Fast forward to 27 April 1994, Freedom Day, the first ever free and fair elections to be held in South Africa. It was my first opportunity to vote and I queued outside Bryanston High School in the almost carnival-like atmosphere with Gagga, Grandpa, Uncle Ryan and Aunty Kristy to cast my vote. We didn’t get to vote that day as the queues were too long but we went back the next day and I voted for the first time on my 20th birthday along with over nineteen and half million other South Africans. What an amazing feeling it was and what a way to celebrate a new decade!

Nelson Mandela receiving the notebooks from Donald Card
Nelson Mandela receiving the notebooks from Donald Card

In the mid 2000’s I was privileged to work on a project with the Nelson Mandela Foundation for the handover of two of Madiba’s notebooks from prison by ex policeman Donald Card. It was an incredible experience as not only did I get to work on this historic occasion, but I also got to briefly meet the man. This took place on 21 September 2004 at the Nelson Mandela Foundation. I cannot describe the aura he has around him or what an impact he had on me by just meeting my eye. He had a twinkle in his eye, a genuine warmth and magnetism.In true Madiba style at the handover ceremony, he thanked Card and said to the crowd, “What you have just witnessed could be described as one old man giving another old man two old notebooks.” What a moment it was and I have the newspaper cutting saved where my arm is next to his in the picture, a reminder to me that it really did happen!

I count myself extremely lucky to have met this amazing man and hope that, although he won’t be around forever, his spirit and dedication to righting the social injustices in this country will live on for yours and future generations.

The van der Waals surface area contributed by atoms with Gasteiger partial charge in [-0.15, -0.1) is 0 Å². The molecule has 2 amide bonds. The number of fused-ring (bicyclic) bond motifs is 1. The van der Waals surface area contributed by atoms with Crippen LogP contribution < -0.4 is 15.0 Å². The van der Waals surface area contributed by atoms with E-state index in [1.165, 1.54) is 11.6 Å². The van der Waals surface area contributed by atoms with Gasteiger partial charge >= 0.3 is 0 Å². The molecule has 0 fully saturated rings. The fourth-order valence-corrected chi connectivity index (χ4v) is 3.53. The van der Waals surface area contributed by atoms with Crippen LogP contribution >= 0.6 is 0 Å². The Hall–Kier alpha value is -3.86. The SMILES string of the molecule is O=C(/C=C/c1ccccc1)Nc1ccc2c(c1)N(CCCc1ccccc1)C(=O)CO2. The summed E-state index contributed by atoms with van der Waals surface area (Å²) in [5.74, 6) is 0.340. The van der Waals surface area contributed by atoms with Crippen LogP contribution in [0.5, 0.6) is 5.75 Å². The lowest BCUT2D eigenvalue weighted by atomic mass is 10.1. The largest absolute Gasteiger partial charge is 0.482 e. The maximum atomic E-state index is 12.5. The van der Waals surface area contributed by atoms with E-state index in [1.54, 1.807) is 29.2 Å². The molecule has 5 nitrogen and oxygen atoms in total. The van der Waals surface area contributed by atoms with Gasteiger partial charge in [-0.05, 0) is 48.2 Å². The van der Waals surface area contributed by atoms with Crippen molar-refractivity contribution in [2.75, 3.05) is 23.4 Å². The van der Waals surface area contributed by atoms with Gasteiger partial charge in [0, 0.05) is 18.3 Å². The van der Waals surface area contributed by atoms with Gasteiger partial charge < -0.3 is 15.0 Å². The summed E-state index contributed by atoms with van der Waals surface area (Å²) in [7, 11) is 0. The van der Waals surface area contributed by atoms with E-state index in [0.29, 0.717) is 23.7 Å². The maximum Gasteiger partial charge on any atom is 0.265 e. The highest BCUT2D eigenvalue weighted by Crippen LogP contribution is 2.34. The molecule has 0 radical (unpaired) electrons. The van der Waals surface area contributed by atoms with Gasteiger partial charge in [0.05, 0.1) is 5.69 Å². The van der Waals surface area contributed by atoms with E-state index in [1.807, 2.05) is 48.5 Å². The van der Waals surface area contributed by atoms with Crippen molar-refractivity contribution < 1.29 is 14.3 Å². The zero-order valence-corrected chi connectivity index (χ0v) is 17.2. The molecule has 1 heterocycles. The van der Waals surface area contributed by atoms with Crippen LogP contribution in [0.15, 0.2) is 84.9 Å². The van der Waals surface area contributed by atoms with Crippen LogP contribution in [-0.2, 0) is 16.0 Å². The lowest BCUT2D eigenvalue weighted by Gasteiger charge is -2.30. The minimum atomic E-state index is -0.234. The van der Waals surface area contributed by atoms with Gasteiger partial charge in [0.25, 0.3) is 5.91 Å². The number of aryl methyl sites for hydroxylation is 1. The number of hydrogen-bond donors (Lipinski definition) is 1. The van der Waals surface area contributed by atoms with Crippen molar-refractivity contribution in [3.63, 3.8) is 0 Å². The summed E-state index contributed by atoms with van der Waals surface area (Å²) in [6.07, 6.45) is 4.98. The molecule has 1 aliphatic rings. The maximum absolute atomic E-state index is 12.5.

It’s been two weeks…

On Friday 17 May we heard the unimaginable, our colleague and friend had lost her little boy Hudson who was just over four months old. I wrote the following on Facebook on the day: A devastating day as we bid farewell to a little boy who was a fighter from birth and taken far too soon. Our hearts broken for his Mom and Dad, our souls shaken, with no words to express the pain we feel. Today I will go home and hold my little boy close, breathe him in deep and just be thankful for every moment we have together.
The blog post I have included is from Hudson’s Mom Andrea.


It’s two weeks today since I last held my son.

I have no real learnings for you. I couldn’t write a book on anyone’s grief but my own. I can tell you it still feels surreal. I still wake up wondering why he’s so quiet. I still feel the universe was unforgivingly unfair on both Hudson and us. And I still miss holding him close to my chest. I can also tell you that we haven’t touched his things, except to smell them and rub them against our faces. We haven’t even discarded the milk we’d prepared so diligently the night before he died.

It’s hard. I can go all day feeling drier than the Sahara and then I feel the longing and the emptiness in our home or I look at one of his photos, remember the time I took it and the flood of tears comes.

The only…

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At the time of Phak’s passing